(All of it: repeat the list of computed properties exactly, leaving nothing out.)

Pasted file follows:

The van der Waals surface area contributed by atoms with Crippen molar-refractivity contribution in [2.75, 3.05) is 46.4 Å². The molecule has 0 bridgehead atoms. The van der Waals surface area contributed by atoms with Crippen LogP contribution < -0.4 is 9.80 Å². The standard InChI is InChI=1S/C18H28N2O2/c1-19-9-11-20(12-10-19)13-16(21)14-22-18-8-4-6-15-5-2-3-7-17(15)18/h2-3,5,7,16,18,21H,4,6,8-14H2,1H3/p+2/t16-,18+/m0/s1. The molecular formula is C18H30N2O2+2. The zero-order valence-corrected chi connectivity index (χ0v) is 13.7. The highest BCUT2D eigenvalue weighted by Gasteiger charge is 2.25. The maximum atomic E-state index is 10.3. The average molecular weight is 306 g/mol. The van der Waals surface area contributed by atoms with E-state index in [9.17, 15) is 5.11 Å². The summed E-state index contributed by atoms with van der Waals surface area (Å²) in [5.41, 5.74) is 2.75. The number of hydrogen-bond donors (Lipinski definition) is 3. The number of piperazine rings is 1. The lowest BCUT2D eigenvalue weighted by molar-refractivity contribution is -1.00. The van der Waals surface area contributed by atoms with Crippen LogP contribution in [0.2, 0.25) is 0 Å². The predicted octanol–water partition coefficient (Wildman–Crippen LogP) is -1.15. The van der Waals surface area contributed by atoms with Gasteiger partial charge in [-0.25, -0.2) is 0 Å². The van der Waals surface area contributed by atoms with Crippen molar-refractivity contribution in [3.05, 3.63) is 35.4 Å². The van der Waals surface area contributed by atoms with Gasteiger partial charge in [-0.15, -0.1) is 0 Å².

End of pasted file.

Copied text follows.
The van der Waals surface area contributed by atoms with Crippen molar-refractivity contribution in [2.75, 3.05) is 46.4 Å². The molecule has 0 bridgehead atoms. The van der Waals surface area contributed by atoms with Crippen LogP contribution < -0.4 is 9.80 Å². The standard InChI is InChI=1S/C18H28N2O2/c1-19-9-11-20(12-10-19)13-16(21)14-22-18-8-4-6-15-5-2-3-7-17(15)18/h2-3,5,7,16,18,21H,4,6,8-14H2,1H3/p+2/t16-,18+/m0/s1. The molecular formula is C18H30N2O2+2. The zero-order valence-corrected chi connectivity index (χ0v) is 13.7. The highest BCUT2D eigenvalue weighted by Gasteiger charge is 2.25. The maximum atomic E-state index is 10.3. The average molecular weight is 306 g/mol. The van der Waals surface area contributed by atoms with E-state index in [9.17, 15) is 5.11 Å². The summed E-state index contributed by atoms with van der Waals surface area (Å²) in [5.41, 5.74) is 2.75. The number of hydrogen-bond donors (Lipinski definition) is 3. The number of piperazine rings is 1. The lowest BCUT2D eigenvalue weighted by molar-refractivity contribution is -1.00. The van der Waals surface area contributed by atoms with Crippen LogP contribution in [0.2, 0.25) is 0 Å². The predicted octanol–water partition coefficient (Wildman–Crippen LogP) is -1.15. The van der Waals surface area contributed by atoms with Gasteiger partial charge in [-0.25, -0.2) is 0 Å². The van der Waals surface area contributed by atoms with Crippen molar-refractivity contribution in [3.05, 3.63) is 35.4 Å². The van der Waals surface area contributed by atoms with Gasteiger partial charge in [-0.15, -0.1) is 0 Å².